Alexandria Digital Research Library

The Effect of Chemical Functionality on Interfacial Dielectric Breakdown in Filled Silicone Elastomer Composites

Author:
Diebold, Roger Mitchell
Degree Grantor:
University of California, Santa Barbara. Materials
Degree Supervisor:
David R. Clarke
Place of Publication:
[Santa Barbara, Calif.]
Publisher:
University of California, Santa Barbara
Creation Date:
2012
Issued Date:
2012
Topics:
Engineering, Materials Science
Keywords:
Self assembled monolayers
Polymer composites
Electrical insulators
Dielectric breakdown
Elastomers
Silane coupling agents
Genres:
Dissertations, Academic and Online resources
Dissertation:
Ph.D.--University of California, Santa Barbara, 2012
Description:

Dielectric elastomer actuators and sensors form a unique class of conformal and high strain devices whose performance is fundamentally limited by the elastomer's ability to withstand dielectric breakdown. In order to design new materials for dielectric elastomers, it is desirable to understand how breakdown occurs in these systems; a specific goal of this work is to clarify the role of chemistry in determining breakdown. For filled elastomer composites, commonly used as dielectric elastomers, the interface between matrix and filler particle is thought to be the primary region for electrical conduction. However, macroscopic investigations of such interfaces are prohibitively difficult in light of the complex and manifold factors which affect dielectric breakdown, such as material flaws and filler particle dispersion. Electrically characterizing chemically distinct but morphologically similar nanoscale interfaces allows the removal of particle-particle and other convoluting effects to isolate dielectric breakdown as a function of chemical modification.

A method is described which permits the fabrication of idealized nanoscale interfaces through vapor depositing silane coupling agents as self assembled monolayers on silicon dioxide incorporating a diffusion barrier layer. With particular emphasis on filled silicone elastomers, these idealized interfaces are probed electrically at high fields in order to gain insight into how silane coupling agent functionality affects dielectric breakdown.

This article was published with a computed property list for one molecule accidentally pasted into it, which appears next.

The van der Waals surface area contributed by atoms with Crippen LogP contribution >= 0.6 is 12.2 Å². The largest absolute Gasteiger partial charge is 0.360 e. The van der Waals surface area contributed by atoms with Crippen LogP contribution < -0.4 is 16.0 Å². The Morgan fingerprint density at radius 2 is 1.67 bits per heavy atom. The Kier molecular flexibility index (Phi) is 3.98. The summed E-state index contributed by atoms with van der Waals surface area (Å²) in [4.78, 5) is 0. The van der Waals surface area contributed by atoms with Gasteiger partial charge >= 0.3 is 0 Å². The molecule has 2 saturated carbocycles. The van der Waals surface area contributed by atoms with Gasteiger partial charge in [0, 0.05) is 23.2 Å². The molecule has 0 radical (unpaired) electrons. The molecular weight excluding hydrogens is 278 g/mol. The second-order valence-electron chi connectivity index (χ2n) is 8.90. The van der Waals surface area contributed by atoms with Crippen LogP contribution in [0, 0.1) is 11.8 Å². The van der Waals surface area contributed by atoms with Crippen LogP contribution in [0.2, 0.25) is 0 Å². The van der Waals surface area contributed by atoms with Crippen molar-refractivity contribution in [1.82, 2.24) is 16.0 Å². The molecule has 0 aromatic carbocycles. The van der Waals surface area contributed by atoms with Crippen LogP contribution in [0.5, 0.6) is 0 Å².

Through Weibull and I-V analysis, conductive atomic force microscope breakdown experiments in 'strike' through the thickness of the organic monolayer on silicon native oxide reveal that fluorinated moieties suppress tunneling and improve breakdown resistance relative to their hydrocarbon analogues, attributable to the electron attaching ability of the highly electronegative fluorine atom. Additionally, a nanoscale test structure is fabricated to investigate surface breakdown in 'creep' at the interface between a silicone elastomer encapsulant and a chemically functionalized silicon dioxide substrate. Breakdown is found to occur primarily within two siloxane bond lengths outward from the oxide surface, and is heavily influenced by the presence of strongly bound 'ice like' water acting as a deep electron trap. Hydrogen bonding between different surface species is found to dictate the breakdown characteristics rather than silane coupling agent R group chemistry. Numerical simulations approximating creep breakdown reproduce qualitatively the Weibull characteristics observed in the experimental data.

Physical Description:
1 online resource (259 pages)
Format:
Text
Collection(s):
UCSB electronic theses and dissertations
ARK:
ark:/48907/f3xp730z
ISBN:
9781267933829
Catalog System Number:
990039503010203776
Rights:
Inc.icon only.dark In Copyright
Copyright Holder:
Roger Diebold
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